WWE and Triple H cannot remove themselves fully from Vince. Triple H is Vince’s son-in-law. As outlined, the Paul Levesque regime is not revolutionary. Rather a regime with similar philosophies that overlap closely. Triple H uses the same machinery to override the history of the other. It’s how history has always been written.

Vince cannot be wholly removed from WWE history. When writing about neurodivergence success in wrestling, I could not avoid mentioning Vince’s contribution. His impact is ingrained in every aspect of wrestling.

Morally, it can be difficult to deal with allegations when they are so deeply connected to something you care about. Wrestlers who know Vince closely are struggling with this issue. Bryan Danielson is parasocial and interpreted as a virtuous figure in wrestling. Danielson used familiar language to express his feelings towards Vince while avoiding commenting on the accusations.

If you love somebody, is that people make mistakes and you love them regardless, you know?” Bryan Danielson, a transcript from Fightful.

It’s Human to Want to Move On 

It’s easier for many to focus on the wrestling and positives and that is entirely valid.

Across sports and beyond, there are controversies that fans will turn a blind eye to. In football (soccer), fans have turned a blind eye to suggestions of corruption and breaks of human rights for workers related to World Cups in Qatar.

Then before this Russia and Brazil. In real life, consider how many fans can separate the artist. For example, separating Michael Jackson and his music from serious accusations made against him.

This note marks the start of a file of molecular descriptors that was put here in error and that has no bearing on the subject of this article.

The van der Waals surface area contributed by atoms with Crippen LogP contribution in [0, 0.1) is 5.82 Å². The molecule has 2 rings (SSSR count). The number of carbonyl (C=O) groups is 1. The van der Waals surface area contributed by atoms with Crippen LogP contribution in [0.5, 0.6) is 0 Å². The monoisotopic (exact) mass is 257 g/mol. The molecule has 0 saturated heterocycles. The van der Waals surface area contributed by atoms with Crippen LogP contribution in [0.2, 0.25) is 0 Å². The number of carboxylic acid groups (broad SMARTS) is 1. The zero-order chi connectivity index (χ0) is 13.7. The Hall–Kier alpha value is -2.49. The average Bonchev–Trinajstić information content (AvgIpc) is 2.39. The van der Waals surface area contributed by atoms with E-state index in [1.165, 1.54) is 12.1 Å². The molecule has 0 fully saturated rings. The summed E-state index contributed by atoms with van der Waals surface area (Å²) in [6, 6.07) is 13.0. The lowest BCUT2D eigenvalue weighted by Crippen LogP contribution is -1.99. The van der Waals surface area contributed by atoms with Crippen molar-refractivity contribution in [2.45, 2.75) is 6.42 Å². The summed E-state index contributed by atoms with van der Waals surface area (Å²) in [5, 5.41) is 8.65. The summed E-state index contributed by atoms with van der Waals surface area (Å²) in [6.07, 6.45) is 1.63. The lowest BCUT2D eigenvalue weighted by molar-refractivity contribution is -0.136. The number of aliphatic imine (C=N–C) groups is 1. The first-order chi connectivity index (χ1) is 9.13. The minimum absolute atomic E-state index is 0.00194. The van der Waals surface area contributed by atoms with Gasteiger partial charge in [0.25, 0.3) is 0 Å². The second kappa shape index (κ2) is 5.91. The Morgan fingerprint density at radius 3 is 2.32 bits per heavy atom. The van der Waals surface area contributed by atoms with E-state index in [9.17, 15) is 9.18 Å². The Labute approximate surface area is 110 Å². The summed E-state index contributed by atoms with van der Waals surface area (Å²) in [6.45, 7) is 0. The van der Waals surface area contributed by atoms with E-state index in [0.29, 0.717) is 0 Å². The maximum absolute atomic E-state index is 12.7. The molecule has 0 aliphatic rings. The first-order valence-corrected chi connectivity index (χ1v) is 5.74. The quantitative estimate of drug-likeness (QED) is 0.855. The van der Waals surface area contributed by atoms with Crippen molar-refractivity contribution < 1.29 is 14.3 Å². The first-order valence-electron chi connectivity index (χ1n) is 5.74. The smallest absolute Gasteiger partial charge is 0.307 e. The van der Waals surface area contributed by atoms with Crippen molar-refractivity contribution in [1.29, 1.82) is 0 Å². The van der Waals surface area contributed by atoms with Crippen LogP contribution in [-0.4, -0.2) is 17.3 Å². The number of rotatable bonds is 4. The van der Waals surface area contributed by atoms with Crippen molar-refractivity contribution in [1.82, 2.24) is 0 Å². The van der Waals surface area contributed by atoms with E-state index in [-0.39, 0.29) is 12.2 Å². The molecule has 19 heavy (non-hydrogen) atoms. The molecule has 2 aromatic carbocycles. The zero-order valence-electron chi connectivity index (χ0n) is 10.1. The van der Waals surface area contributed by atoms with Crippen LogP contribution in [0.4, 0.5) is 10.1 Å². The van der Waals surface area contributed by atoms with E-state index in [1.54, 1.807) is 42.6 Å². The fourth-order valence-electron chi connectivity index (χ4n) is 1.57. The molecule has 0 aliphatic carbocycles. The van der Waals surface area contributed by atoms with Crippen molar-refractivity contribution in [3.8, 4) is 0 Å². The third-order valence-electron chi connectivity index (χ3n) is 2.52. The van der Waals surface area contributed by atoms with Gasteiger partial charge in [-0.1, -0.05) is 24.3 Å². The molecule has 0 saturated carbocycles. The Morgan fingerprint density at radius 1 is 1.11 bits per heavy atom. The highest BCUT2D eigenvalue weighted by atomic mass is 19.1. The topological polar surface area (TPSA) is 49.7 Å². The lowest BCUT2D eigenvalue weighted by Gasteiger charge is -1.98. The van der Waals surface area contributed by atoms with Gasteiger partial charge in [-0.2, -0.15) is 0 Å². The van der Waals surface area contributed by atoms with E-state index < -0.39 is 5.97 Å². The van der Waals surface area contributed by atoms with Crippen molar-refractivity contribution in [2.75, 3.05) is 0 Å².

In wrestling, many fans like me have had to do this before. I used this self-defence mechanism myself to deal with the uncomfortable truth related to my first wrestling hero, Chris Benoit.

I live in the UK and one night, I was able to stay up to watch Raw at 1 AM. As the show started, I was greeted by the graphic used only for when people have died. I

was heartbroken and cried. Then when reality came to light, I had to deal with the fact my hero was a murderer. At first, like some folks still online, I tried to separate the work from the artist. However, I realised that this wasn’t morally acceptable to me. It was easier and better to cut Benoit out completely. Sometimes it is better to forget and move on. That’s fine.

It’s what we have the chance to do under The Paul Levesque Era. And whether the reminders of Vince bother you or not, that’s fine. Wrestling is the escape. The fact that the change has been positive just makes it easier.

More From LWOS Pro Wrestling

Header photo – WWE – Stay tuned to the Last Word on Pro Wrestling for more on this and other stories from around the world of wrestling, as they develop. You can always count on LWOPW to be on top of the major news in the wrestling world, as well as to provide you with analysis, previews, videos, interviews, and editorials on the wrestling world.